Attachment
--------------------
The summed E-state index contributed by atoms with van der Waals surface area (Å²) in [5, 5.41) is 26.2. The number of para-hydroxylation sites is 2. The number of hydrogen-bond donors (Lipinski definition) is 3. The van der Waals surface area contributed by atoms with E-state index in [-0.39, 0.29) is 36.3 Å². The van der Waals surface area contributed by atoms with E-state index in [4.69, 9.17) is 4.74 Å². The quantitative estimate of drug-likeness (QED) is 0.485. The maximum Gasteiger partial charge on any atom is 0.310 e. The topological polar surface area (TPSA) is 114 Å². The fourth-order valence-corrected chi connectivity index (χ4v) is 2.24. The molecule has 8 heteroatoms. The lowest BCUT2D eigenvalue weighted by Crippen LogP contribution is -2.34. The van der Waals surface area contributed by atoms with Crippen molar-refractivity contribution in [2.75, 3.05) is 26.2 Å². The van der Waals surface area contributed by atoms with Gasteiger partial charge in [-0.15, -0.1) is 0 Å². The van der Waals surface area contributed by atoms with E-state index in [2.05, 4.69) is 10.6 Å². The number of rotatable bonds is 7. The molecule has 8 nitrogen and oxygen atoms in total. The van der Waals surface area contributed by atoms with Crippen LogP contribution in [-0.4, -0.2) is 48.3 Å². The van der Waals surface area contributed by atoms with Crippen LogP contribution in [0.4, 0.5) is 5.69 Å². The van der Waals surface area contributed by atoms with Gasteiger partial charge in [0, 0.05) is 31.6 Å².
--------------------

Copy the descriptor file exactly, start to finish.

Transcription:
The summed E-state index contributed by atoms with van der Waals surface area (Å²) in [5, 5.41) is 26.2. The number of para-hydroxylation sites is 2. The number of hydrogen-bond donors (Lipinski definition) is 3. The van der Waals surface area contributed by atoms with E-state index in [-0.39, 0.29) is 36.3 Å². The van der Waals surface area contributed by atoms with E-state index in [4.69, 9.17) is 4.74 Å². The quantitative estimate of drug-likeness (QED) is 0.485. The maximum Gasteiger partial charge on any atom is 0.310 e. The topological polar surface area (TPSA) is 114 Å². The fourth-order valence-corrected chi connectivity index (χ4v) is 2.24. The molecule has 8 heteroatoms. The lowest BCUT2D eigenvalue weighted by Crippen LogP contribution is -2.34. The van der Waals surface area contributed by atoms with Crippen molar-refractivity contribution in [2.75, 3.05) is 26.2 Å². The van der Waals surface area contributed by atoms with Gasteiger partial charge in [-0.15, -0.1) is 0 Å². The van der Waals surface area contributed by atoms with E-state index in [2.05, 4.69) is 10.6 Å². The number of rotatable bonds is 7. The molecule has 8 nitrogen and oxygen atoms in total. The van der Waals surface area contributed by atoms with Crippen LogP contribution in [-0.4, -0.2) is 48.3 Å². The van der Waals surface area contributed by atoms with Crippen LogP contribution in [0.4, 0.5) is 5.69 Å². The van der Waals surface area contributed by atoms with Gasteiger partial charge in [0, 0.05) is 31.6 Å².